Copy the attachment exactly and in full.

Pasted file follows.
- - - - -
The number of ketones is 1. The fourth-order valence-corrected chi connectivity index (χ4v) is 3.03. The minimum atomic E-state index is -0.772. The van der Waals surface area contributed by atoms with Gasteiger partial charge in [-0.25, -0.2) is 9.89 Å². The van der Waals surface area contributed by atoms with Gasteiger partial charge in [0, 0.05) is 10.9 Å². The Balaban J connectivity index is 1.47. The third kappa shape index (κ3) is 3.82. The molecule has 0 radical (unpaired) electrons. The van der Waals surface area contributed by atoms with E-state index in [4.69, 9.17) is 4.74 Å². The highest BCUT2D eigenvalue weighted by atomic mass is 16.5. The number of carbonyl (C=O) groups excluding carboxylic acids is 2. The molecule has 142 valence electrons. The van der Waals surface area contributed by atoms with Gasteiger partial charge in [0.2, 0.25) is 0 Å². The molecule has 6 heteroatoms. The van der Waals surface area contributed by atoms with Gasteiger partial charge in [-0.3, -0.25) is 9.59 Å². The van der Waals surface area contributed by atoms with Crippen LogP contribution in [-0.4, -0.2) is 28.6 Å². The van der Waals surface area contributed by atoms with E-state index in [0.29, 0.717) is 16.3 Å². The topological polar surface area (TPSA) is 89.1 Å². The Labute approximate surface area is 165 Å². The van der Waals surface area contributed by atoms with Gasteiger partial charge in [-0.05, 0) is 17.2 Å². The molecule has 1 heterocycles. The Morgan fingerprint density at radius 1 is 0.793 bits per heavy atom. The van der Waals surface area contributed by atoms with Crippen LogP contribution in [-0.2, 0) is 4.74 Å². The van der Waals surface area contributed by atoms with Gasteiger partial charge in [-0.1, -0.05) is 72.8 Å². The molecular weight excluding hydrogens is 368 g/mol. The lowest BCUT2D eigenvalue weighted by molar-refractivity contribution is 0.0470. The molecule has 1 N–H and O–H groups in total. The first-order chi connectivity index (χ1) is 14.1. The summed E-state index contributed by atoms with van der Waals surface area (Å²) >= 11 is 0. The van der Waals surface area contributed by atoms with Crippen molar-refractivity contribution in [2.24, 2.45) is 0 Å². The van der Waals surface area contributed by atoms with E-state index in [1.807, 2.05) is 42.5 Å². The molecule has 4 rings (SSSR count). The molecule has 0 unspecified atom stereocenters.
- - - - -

The number of ketones is 1. The fourth-order valence-corrected chi connectivity index (χ4v) is 3.03. The minimum atomic E-state index is -0.772. The van der Waals surface area contributed by atoms with Gasteiger partial charge in [-0.25, -0.2) is 9.89 Å². The van der Waals surface area contributed by atoms with Gasteiger partial charge in [0, 0.05) is 10.9 Å². The Balaban J connectivity index is 1.47. The third kappa shape index (κ3) is 3.82. The molecule has 0 radical (unpaired) electrons. The van der Waals surface area contributed by atoms with E-state index in [4.69, 9.17) is 4.74 Å². The highest BCUT2D eigenvalue weighted by atomic mass is 16.5. The number of carbonyl (C=O) groups excluding carboxylic acids is 2. The molecule has 142 valence electrons. The van der Waals surface area contributed by atoms with Gasteiger partial charge in [0.2, 0.25) is 0 Å². The molecule has 6 heteroatoms. The van der Waals surface area contributed by atoms with Gasteiger partial charge in [-0.3, -0.25) is 9.59 Å². The van der Waals surface area contributed by atoms with Crippen LogP contribution in [-0.4, -0.2) is 28.6 Å². The van der Waals surface area contributed by atoms with E-state index in [0.29, 0.717) is 16.3 Å². The topological polar surface area (TPSA) is 89.1 Å². The Labute approximate surface area is 165 Å². The van der Waals surface area contributed by atoms with Gasteiger partial charge in [-0.05, 0) is 17.2 Å². The molecule has 1 heterocycles. The Morgan fingerprint density at radius 1 is 0.793 bits per heavy atom. The van der Waals surface area contributed by atoms with Crippen LogP contribution in [-0.2, 0) is 4.74 Å². The van der Waals surface area contributed by atoms with Gasteiger partial charge in [-0.1, -0.05) is 72.8 Å². The molecular weight excluding hydrogens is 368 g/mol. The lowest BCUT2D eigenvalue weighted by molar-refractivity contribution is 0.0470. The molecule has 1 N–H and O–H groups in total. The first-order chi connectivity index (χ1) is 14.1. The summed E-state index contributed by atoms with van der Waals surface area (Å²) >= 11 is 0. The van der Waals surface area contributed by atoms with Crippen molar-refractivity contribution in [2.24, 2.45) is 0 Å². The van der Waals surface area contributed by atoms with E-state index in [1.807, 2.05) is 42.5 Å². The molecule has 4 rings (SSSR count). The molecule has 0 unspecified atom stereocenters.